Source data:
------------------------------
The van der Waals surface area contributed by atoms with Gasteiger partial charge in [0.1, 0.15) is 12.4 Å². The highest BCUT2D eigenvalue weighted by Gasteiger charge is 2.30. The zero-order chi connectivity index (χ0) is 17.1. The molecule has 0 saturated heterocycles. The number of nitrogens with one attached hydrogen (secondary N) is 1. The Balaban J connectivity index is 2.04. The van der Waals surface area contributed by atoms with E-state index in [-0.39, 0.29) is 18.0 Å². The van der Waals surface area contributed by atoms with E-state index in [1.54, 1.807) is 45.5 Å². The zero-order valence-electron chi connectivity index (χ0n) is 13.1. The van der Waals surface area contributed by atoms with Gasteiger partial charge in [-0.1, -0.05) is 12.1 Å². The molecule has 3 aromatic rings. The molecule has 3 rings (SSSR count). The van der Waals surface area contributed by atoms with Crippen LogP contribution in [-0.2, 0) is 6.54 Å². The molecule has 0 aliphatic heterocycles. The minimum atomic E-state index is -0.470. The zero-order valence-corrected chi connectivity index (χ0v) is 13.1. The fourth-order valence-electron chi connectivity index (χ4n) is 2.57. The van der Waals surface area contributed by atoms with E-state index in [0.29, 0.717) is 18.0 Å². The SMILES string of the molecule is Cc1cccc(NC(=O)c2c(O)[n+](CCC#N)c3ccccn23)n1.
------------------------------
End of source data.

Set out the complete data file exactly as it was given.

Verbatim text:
The van der Waals surface area contributed by atoms with Gasteiger partial charge in [0.1, 0.15) is 12.4 Å². The highest BCUT2D eigenvalue weighted by Gasteiger charge is 2.30. The zero-order chi connectivity index (χ0) is 17.1. The molecule has 0 saturated heterocycles. The number of nitrogens with one attached hydrogen (secondary N) is 1. The Balaban J connectivity index is 2.04. The van der Waals surface area contributed by atoms with E-state index in [-0.39, 0.29) is 18.0 Å². The van der Waals surface area contributed by atoms with E-state index in [1.54, 1.807) is 45.5 Å². The zero-order valence-electron chi connectivity index (χ0n) is 13.1. The van der Waals surface area contributed by atoms with Gasteiger partial charge in [-0.1, -0.05) is 12.1 Å². The molecule has 3 aromatic rings. The molecule has 3 rings (SSSR count). The van der Waals surface area contributed by atoms with Crippen LogP contribution in [-0.2, 0) is 6.54 Å². The molecule has 0 aliphatic heterocycles. The minimum atomic E-state index is -0.470. The zero-order valence-corrected chi connectivity index (χ0v) is 13.1. The fourth-order valence-electron chi connectivity index (χ4n) is 2.57. The van der Waals surface area contributed by atoms with E-state index in [0.29, 0.717) is 18.0 Å². The SMILES string of the molecule is Cc1cccc(NC(=O)c2c(O)[n+](CCC#N)c3ccccn23)n1.